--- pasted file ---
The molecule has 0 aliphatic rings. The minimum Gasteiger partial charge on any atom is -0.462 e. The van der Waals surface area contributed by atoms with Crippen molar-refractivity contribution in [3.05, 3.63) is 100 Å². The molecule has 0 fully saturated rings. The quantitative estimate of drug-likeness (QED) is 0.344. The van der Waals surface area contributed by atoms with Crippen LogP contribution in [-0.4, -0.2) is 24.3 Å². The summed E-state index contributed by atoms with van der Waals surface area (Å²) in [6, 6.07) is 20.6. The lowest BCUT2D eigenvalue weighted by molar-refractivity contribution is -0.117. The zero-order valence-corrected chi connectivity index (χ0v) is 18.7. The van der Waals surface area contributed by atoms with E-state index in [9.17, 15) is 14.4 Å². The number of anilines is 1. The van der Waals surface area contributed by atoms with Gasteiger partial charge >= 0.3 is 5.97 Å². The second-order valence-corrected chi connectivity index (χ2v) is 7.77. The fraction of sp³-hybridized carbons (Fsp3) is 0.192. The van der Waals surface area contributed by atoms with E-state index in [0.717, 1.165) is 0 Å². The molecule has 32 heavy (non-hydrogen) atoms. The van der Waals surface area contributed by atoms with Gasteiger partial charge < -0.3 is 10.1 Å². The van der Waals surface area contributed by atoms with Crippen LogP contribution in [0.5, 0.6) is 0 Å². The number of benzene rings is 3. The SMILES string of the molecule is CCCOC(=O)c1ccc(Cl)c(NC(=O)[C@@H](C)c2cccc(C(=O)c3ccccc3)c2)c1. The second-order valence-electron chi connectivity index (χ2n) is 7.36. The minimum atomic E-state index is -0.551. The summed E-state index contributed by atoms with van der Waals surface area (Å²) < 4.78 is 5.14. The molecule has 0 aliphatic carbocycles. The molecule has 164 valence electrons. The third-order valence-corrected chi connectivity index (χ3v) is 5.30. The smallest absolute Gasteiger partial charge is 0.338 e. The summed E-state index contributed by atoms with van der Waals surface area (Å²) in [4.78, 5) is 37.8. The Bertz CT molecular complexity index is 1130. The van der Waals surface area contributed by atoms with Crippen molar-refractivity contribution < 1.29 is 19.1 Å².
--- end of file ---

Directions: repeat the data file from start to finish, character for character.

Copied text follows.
The molecule has 0 aliphatic rings. The minimum Gasteiger partial charge on any atom is -0.462 e. The van der Waals surface area contributed by atoms with Crippen molar-refractivity contribution in [3.05, 3.63) is 100 Å². The molecule has 0 fully saturated rings. The quantitative estimate of drug-likeness (QED) is 0.344. The van der Waals surface area contributed by atoms with Crippen LogP contribution in [-0.4, -0.2) is 24.3 Å². The summed E-state index contributed by atoms with van der Waals surface area (Å²) in [6, 6.07) is 20.6. The lowest BCUT2D eigenvalue weighted by molar-refractivity contribution is -0.117. The zero-order valence-corrected chi connectivity index (χ0v) is 18.7. The van der Waals surface area contributed by atoms with E-state index in [9.17, 15) is 14.4 Å². The number of anilines is 1. The van der Waals surface area contributed by atoms with Gasteiger partial charge >= 0.3 is 5.97 Å². The second-order valence-corrected chi connectivity index (χ2v) is 7.77. The fraction of sp³-hybridized carbons (Fsp3) is 0.192. The van der Waals surface area contributed by atoms with E-state index in [0.717, 1.165) is 0 Å². The molecule has 32 heavy (non-hydrogen) atoms. The van der Waals surface area contributed by atoms with Gasteiger partial charge < -0.3 is 10.1 Å². The van der Waals surface area contributed by atoms with Crippen LogP contribution in [0.5, 0.6) is 0 Å². The number of benzene rings is 3. The SMILES string of the molecule is CCCOC(=O)c1ccc(Cl)c(NC(=O)[C@@H](C)c2cccc(C(=O)c3ccccc3)c2)c1. The second-order valence-electron chi connectivity index (χ2n) is 7.36. The minimum atomic E-state index is -0.551. The summed E-state index contributed by atoms with van der Waals surface area (Å²) < 4.78 is 5.14. The molecule has 0 aliphatic carbocycles. The molecule has 164 valence electrons. The third-order valence-corrected chi connectivity index (χ3v) is 5.30. The smallest absolute Gasteiger partial charge is 0.338 e. The summed E-state index contributed by atoms with van der Waals surface area (Å²) in [4.78, 5) is 37.8. The Bertz CT molecular complexity index is 1130. The van der Waals surface area contributed by atoms with Crippen molar-refractivity contribution < 1.29 is 19.1 Å².